- consistency among records allowing for accurate queries and segmentation
(i.e. mode for easier cleanup).
- Another cleanup effort that can make a big difference is to clean
up duplicate records. If duplicates are in your list, it’s hard to get a
clear picture of your audience size. Having surplus records for the same
person also makes it impossible to have a comprehensive activity history.
Real people only
Carly Brantz, Senior Director of Revenue Marketing at SendGrid, reminds marketers to “Only mail to actual people. That means automatically remove abuse@; support@; info@, etc. email addresses. More than likely these emails have not opted into your list so it’s best to get them off your list fast.”
Spring (and Fall) Cleaning
Jeff Kline, Founder and CEO of Accrisoft Corporation proposes a deep cleaning of email lists, “Schedule a list cleaning every six months or so, and perform the following tasks:
- Correct misspellings.
- Double-check unsubscribe requests and make sure they have all been honored.
- Check your email analytics, and remove any addresses with zero opens in the last six months.
- Remove fake email addresses.
- Look at your bounce list, and remove all addresses with hard bounces (usually non-existent email addresses or domains).
Make those Golden Lists sparkle!”
Contact your contacts
Dexter Siglin, Vice President, Marketing and Business Development at netnetweb.com says that marketers should adopt this trick: “Frequent communication with your audience: If you are not regularly communicating with your contacts, then you will no doubt experience high ‘hard bounce’ rates. One of the best ways to ensure you have solid contacts – is to contact them!”
More will get you less
Naomi Dunford, owner of IttyBiz, has an interesting idea. She says, “Deliver more content than usual (for you) over a specific period of time. . . One way to accomplish this is to run a series of informational emails, since that’s a valid enough excuse to mail more frequently. If you’re normally publishing once a week, you could run a 5-part series on the topic of your choice, and maybe mail twice a week or once every three days.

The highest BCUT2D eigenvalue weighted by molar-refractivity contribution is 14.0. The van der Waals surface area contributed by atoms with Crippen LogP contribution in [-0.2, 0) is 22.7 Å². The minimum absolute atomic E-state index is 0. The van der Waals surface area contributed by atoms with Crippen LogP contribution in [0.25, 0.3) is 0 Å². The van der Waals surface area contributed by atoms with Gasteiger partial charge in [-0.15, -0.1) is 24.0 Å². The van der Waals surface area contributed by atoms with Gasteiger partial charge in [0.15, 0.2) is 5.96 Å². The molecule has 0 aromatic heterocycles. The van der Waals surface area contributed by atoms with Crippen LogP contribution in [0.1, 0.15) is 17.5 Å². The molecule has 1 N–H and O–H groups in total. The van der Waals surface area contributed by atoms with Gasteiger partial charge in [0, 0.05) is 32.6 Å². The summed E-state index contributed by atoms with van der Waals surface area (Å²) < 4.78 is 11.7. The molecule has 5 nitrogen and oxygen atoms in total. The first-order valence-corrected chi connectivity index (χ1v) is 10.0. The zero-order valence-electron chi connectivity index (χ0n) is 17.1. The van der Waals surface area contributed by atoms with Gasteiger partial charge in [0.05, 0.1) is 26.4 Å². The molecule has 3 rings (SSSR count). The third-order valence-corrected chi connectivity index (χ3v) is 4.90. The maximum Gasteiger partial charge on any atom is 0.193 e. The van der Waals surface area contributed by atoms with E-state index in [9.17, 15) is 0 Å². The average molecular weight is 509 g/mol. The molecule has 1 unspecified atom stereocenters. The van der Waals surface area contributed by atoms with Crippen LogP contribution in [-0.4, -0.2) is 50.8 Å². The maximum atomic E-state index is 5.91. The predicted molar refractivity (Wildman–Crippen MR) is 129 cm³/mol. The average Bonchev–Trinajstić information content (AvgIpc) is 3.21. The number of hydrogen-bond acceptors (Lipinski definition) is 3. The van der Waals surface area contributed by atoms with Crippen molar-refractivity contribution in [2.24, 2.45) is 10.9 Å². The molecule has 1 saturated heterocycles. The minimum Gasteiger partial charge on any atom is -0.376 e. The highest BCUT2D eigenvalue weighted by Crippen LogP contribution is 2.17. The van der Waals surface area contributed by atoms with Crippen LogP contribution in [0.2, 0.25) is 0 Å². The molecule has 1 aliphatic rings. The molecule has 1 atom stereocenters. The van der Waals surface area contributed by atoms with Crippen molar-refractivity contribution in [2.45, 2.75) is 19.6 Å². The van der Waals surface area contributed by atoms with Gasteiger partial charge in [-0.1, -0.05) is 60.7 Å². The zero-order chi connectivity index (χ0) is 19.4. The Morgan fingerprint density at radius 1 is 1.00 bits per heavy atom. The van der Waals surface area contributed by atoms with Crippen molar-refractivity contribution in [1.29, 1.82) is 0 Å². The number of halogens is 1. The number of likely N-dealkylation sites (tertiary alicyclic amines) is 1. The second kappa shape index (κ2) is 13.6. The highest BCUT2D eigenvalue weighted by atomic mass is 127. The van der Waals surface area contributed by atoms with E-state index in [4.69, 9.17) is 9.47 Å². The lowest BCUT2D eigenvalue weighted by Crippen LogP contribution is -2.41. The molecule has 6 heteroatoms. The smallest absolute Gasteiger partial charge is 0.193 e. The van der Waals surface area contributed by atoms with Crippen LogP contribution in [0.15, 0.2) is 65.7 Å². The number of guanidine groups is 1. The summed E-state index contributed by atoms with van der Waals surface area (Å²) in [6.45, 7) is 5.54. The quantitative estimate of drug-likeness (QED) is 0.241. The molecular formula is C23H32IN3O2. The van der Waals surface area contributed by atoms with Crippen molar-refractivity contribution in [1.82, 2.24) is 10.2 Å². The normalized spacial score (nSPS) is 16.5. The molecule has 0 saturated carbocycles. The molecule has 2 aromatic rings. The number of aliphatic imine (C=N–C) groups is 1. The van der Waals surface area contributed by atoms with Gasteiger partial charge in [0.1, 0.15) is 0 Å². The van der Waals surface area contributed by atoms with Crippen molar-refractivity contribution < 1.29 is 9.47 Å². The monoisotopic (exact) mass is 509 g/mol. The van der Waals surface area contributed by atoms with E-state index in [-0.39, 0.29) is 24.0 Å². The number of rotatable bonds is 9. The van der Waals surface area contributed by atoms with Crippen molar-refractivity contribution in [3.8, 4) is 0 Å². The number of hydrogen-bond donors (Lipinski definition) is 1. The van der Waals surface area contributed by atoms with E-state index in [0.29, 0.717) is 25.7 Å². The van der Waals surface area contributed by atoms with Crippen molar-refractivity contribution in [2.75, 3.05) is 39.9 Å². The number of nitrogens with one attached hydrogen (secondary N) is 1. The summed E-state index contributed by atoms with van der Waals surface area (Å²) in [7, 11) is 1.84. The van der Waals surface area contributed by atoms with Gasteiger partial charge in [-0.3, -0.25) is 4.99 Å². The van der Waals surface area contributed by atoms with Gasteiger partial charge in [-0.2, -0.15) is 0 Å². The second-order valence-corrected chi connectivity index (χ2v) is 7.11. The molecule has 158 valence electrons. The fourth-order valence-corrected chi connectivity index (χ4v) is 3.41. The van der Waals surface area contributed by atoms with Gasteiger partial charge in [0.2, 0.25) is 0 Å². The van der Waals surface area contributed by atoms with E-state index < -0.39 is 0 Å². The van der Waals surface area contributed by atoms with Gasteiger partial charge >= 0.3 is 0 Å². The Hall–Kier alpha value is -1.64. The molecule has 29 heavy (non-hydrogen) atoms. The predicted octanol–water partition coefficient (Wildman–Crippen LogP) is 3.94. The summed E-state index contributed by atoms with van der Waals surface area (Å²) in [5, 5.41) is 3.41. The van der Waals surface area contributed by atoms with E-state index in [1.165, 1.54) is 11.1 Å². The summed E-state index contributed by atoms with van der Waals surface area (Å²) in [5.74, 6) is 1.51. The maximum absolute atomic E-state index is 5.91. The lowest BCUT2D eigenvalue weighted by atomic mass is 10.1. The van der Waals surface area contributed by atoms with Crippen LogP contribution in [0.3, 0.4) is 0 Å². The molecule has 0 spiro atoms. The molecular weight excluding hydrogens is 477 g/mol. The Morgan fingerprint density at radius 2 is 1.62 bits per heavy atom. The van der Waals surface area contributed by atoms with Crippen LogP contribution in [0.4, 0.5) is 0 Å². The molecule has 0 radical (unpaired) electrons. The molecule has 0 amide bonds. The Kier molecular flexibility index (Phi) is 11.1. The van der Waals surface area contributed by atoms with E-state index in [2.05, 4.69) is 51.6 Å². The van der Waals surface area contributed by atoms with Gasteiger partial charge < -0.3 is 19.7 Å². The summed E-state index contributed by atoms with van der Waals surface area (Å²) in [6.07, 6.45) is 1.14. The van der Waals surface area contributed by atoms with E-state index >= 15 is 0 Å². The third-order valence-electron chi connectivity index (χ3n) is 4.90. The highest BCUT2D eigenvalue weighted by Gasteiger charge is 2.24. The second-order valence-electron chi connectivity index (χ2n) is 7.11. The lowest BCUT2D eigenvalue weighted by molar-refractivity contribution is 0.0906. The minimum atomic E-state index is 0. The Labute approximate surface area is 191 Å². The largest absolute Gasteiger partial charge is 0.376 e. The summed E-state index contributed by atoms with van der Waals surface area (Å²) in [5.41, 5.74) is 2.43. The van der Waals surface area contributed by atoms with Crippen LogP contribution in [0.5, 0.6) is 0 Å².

You’ll get a good number of unsubscribes that way from people who don’t want to be on your list, and you’ll probably make the people who do like you like you a little bit more, since they’re getting more from you than they’re used to.”
Use the pros
Douglas Karr, an established leader in the marketing technology space, suggests using email verification and list hygiene providers. He says “Utilization of these list hygiene services can improve the percentage of emails that make it to the inbox, reduce your risk of being blocked by the Internet Service Providers, and reduce the risk of getting fired by your Email Service Provider… they’re worth the investment if you’ve got an old list or are collaborating on one. Keep in mind that you’ll simply never reach 100% accuracy on your lists. People change jobs and providers often, abandoning their old email addresses.
Most of these providers also offer an API so that you can integrate it into your acquisition process.”
Segment for relevancy
Eric Brantner, founder of Scribblrs.com says that “The first thing you need to do is segment your list. This will create the best chances that list subscribers will only receive emails that are relevant to them. What is segmentation? Basically you’re cutting up your email list based on the data you have on each person.”
Mike Gingerich, President of web firm Digital Hill and Co-Founder of TabSite urges businesses to manage bounces, “The best practice for determining which addresses are bad is to set a threshold for the number of bounces each email address registers. You shouldn’t remove an address after just one bounce. The user might have been away on vacation, and his email filled up, or maybe his server was experiencing technical difficulties. A good threshold number for bounces is three to five. Beyond that many bounces to one address, it’s best to clean your list of that address to maintain a good email reputation.”